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Old 09-21-2010, 01:16 AM   #1
NPgoats
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Default New Treatment for CL

Here is some new information regarding the treatment of CL (Caseous Lymphodenitis).

http://www.ncbi.nlm.nih.gov/pubmed/19405888

The drug used was Tulathomycin/Draxxin. I hope to get more information to post/link soon.
Linda



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Old 09-21-2010, 02:07 AM   #2
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Default Re: New Treatment for CL

I read the article. Too bad it doesn't have a new drug for preventing CL. I think there is a vaccine but heard it was iffy.



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Old 09-21-2010, 02:22 AM   #3
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Default Re: New Treatment for CL

There is a vaccine. But since the blood test for CL just tests for antibodies, if you vaccinate, your animals will test positive, even if they aren't.

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Old 09-21-2010, 01:18 PM   #4
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Default Re: New Treatment for CL

Quote:
Originally Posted by hsmomof4
There is a vaccine. But since the blood test for CL just tests for antibodies, if you vaccinate, your animals will test positive, even if they aren't.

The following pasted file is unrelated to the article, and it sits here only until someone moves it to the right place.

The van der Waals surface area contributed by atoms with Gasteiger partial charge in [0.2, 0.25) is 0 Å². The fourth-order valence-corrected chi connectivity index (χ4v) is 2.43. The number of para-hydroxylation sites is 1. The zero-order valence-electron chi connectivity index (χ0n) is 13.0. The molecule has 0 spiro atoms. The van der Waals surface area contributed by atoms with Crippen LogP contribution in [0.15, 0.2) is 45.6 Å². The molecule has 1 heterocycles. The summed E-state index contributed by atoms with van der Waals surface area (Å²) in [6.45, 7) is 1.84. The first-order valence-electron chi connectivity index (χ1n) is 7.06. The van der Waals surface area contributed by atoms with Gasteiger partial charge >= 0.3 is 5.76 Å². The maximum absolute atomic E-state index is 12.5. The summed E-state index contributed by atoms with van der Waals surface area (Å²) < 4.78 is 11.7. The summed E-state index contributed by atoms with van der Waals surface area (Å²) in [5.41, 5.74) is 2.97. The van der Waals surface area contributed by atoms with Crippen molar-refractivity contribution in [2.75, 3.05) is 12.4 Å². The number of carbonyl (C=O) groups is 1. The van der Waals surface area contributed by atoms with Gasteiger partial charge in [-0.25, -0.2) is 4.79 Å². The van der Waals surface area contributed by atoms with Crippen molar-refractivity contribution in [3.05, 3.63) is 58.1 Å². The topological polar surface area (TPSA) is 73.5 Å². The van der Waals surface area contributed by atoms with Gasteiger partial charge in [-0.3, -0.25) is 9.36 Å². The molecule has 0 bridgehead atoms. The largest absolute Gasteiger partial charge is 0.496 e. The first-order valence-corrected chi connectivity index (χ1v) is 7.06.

I have read that, too. Do any of you actually vaccinate for CL? Would it be beneficial so that, in case your goats were exposed to it, at least they would not actually get it?
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Old 09-21-2010, 01:27 PM   #5
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Default Re: New Treatment for CL

I don't vaccinate for it.

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Old 09-21-2010, 01:55 PM   #6
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Default Re: New Treatment for CL

Also I think CL has a lot of different strains, so you really need a vaccine for whatever strain you have.

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Old 09-22-2010, 01:56 PM   #7
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Default Re: New Treatment for CL

I visited with a boer lady one time way up in north texas. They had had CL in their herd in animals that were way too expensive to put down. Foundation stock they bought from Big time breeders. They were using these animals to upgrade their stock but trying to prevent CL outbreak throughout their young stock. They were working with A & M in creating a CL preventive vaccine. They created the vaccine according to the strain that was found on their farm. They used the actual puss from a CL abscess to create the vaccine. All of the animals that they vaccinated will test positive for CL from now on. The problem with this is you don't really know if they are testing positive because they were vaccinated or if they actually have CL.

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Old 09-22-2010, 05:22 PM   #8
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Default Re: New Treatment for CL

Quote:
I have read that, too. Do any of you actually vaccinate for CL? Would it be beneficial so that, in case your goats were exposed to it, at least they would not actually get it?